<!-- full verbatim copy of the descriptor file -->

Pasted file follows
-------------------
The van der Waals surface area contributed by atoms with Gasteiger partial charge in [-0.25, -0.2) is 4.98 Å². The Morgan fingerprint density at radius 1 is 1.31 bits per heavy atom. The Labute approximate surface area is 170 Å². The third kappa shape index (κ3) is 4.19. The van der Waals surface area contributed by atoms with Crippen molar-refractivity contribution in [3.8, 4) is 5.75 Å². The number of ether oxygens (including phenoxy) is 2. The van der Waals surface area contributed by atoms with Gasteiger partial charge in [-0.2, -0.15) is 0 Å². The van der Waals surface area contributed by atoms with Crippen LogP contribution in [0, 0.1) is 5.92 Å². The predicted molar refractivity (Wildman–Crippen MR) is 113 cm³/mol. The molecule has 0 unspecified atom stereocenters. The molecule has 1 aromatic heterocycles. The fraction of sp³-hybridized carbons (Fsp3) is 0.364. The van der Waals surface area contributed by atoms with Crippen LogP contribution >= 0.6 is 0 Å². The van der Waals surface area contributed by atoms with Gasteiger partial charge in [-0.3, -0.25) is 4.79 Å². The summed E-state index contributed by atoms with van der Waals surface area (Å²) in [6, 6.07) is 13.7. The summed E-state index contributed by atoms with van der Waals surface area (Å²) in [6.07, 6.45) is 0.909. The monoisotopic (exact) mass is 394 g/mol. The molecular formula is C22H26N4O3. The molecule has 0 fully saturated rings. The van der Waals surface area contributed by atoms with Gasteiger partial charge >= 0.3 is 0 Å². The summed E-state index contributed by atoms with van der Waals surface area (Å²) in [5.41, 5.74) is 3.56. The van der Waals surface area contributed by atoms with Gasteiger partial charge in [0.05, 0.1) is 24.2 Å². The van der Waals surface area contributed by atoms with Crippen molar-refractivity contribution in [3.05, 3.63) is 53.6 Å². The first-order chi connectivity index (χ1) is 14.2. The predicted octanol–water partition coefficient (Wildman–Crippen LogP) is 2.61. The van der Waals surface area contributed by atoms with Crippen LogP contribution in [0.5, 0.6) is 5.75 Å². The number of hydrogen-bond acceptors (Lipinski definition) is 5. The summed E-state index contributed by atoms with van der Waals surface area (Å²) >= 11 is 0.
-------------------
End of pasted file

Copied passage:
The van der Waals surface area contributed by atoms with Gasteiger partial charge in [-0.25, -0.2) is 4.98 Å². The Morgan fingerprint density at radius 1 is 1.31 bits per heavy atom. The Labute approximate surface area is 170 Å². The third kappa shape index (κ3) is 4.19. The van der Waals surface area contributed by atoms with Crippen molar-refractivity contribution in [3.8, 4) is 5.75 Å². The number of ether oxygens (including phenoxy) is 2. The van der Waals surface area contributed by atoms with Gasteiger partial charge in [-0.2, -0.15) is 0 Å². The van der Waals surface area contributed by atoms with Crippen LogP contribution in [0, 0.1) is 5.92 Å². The predicted molar refractivity (Wildman–Crippen MR) is 113 cm³/mol. The molecule has 0 unspecified atom stereocenters. The molecule has 1 aromatic heterocycles. The fraction of sp³-hybridized carbons (Fsp3) is 0.364. The van der Waals surface area contributed by atoms with Crippen LogP contribution >= 0.6 is 0 Å². The van der Waals surface area contributed by atoms with Gasteiger partial charge in [-0.3, -0.25) is 4.79 Å². The summed E-state index contributed by atoms with van der Waals surface area (Å²) in [6, 6.07) is 13.7. The summed E-state index contributed by atoms with van der Waals surface area (Å²) in [6.07, 6.45) is 0.909. The monoisotopic (exact) mass is 394 g/mol. The molecular formula is C22H26N4O3. The molecule has 0 fully saturated rings. The van der Waals surface area contributed by atoms with Gasteiger partial charge >= 0.3 is 0 Å². The summed E-state index contributed by atoms with van der Waals surface area (Å²) in [5.41, 5.74) is 3.56. The van der Waals surface area contributed by atoms with Gasteiger partial charge in [0.05, 0.1) is 24.2 Å². The van der Waals surface area contributed by atoms with Crippen molar-refractivity contribution in [3.05, 3.63) is 53.6 Å². The first-order chi connectivity index (χ1) is 14.2. The predicted octanol–water partition coefficient (Wildman–Crippen LogP) is 2.61. The van der Waals surface area contributed by atoms with Crippen LogP contribution in [0.5, 0.6) is 5.75 Å². The number of hydrogen-bond acceptors (Lipinski definition) is 5. The summed E-state index contributed by atoms with van der Waals surface area (Å²) >= 11 is 0.